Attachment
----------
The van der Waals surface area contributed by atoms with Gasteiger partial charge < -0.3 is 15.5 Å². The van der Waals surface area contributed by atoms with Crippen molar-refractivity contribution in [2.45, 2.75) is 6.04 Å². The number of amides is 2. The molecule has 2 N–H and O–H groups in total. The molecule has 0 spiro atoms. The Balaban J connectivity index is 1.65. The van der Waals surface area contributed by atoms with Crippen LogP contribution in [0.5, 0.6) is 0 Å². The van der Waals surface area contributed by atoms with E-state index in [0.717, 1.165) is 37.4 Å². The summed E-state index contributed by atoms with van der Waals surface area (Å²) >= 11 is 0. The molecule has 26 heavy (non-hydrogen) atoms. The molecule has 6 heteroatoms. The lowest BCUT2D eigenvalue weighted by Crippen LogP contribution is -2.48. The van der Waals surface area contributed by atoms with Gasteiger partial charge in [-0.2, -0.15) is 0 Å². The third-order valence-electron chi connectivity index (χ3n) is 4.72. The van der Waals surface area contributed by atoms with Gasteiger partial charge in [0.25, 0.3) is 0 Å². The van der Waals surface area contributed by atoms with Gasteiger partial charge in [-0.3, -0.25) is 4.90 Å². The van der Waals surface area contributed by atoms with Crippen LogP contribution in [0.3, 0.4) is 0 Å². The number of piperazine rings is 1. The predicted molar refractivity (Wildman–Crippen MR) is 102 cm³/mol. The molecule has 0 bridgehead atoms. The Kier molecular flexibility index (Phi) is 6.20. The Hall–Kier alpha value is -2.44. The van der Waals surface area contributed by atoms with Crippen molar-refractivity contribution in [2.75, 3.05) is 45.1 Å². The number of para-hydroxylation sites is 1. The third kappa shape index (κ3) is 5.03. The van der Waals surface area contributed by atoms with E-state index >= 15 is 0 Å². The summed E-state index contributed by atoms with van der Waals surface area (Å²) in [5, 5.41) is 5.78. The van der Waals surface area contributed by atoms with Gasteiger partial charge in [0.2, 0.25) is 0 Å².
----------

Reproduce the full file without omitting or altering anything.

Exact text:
The van der Waals surface area contributed by atoms with Gasteiger partial charge < -0.3 is 15.5 Å². The van der Waals surface area contributed by atoms with Crippen molar-refractivity contribution in [2.45, 2.75) is 6.04 Å². The number of amides is 2. The molecule has 2 N–H and O–H groups in total. The molecule has 0 spiro atoms. The Balaban J connectivity index is 1.65. The van der Waals surface area contributed by atoms with Crippen LogP contribution in [0.5, 0.6) is 0 Å². The van der Waals surface area contributed by atoms with E-state index in [0.717, 1.165) is 37.4 Å². The summed E-state index contributed by atoms with van der Waals surface area (Å²) >= 11 is 0. The molecule has 26 heavy (non-hydrogen) atoms. The molecule has 6 heteroatoms. The lowest BCUT2D eigenvalue weighted by Crippen LogP contribution is -2.48. The van der Waals surface area contributed by atoms with Gasteiger partial charge in [-0.2, -0.15) is 0 Å². The third-order valence-electron chi connectivity index (χ3n) is 4.72. The van der Waals surface area contributed by atoms with Gasteiger partial charge in [0.25, 0.3) is 0 Å². The van der Waals surface area contributed by atoms with Gasteiger partial charge in [-0.3, -0.25) is 4.90 Å². The van der Waals surface area contributed by atoms with Crippen LogP contribution in [0.3, 0.4) is 0 Å². The number of piperazine rings is 1. The predicted molar refractivity (Wildman–Crippen MR) is 102 cm³/mol. The molecule has 0 bridgehead atoms. The Kier molecular flexibility index (Phi) is 6.20. The Hall–Kier alpha value is -2.44. The van der Waals surface area contributed by atoms with Crippen molar-refractivity contribution in [2.75, 3.05) is 45.1 Å². The number of para-hydroxylation sites is 1. The third kappa shape index (κ3) is 5.03. The van der Waals surface area contributed by atoms with E-state index >= 15 is 0 Å². The summed E-state index contributed by atoms with van der Waals surface area (Å²) in [5, 5.41) is 5.78. The van der Waals surface area contributed by atoms with Gasteiger partial charge in [0.2, 0.25) is 0 Å².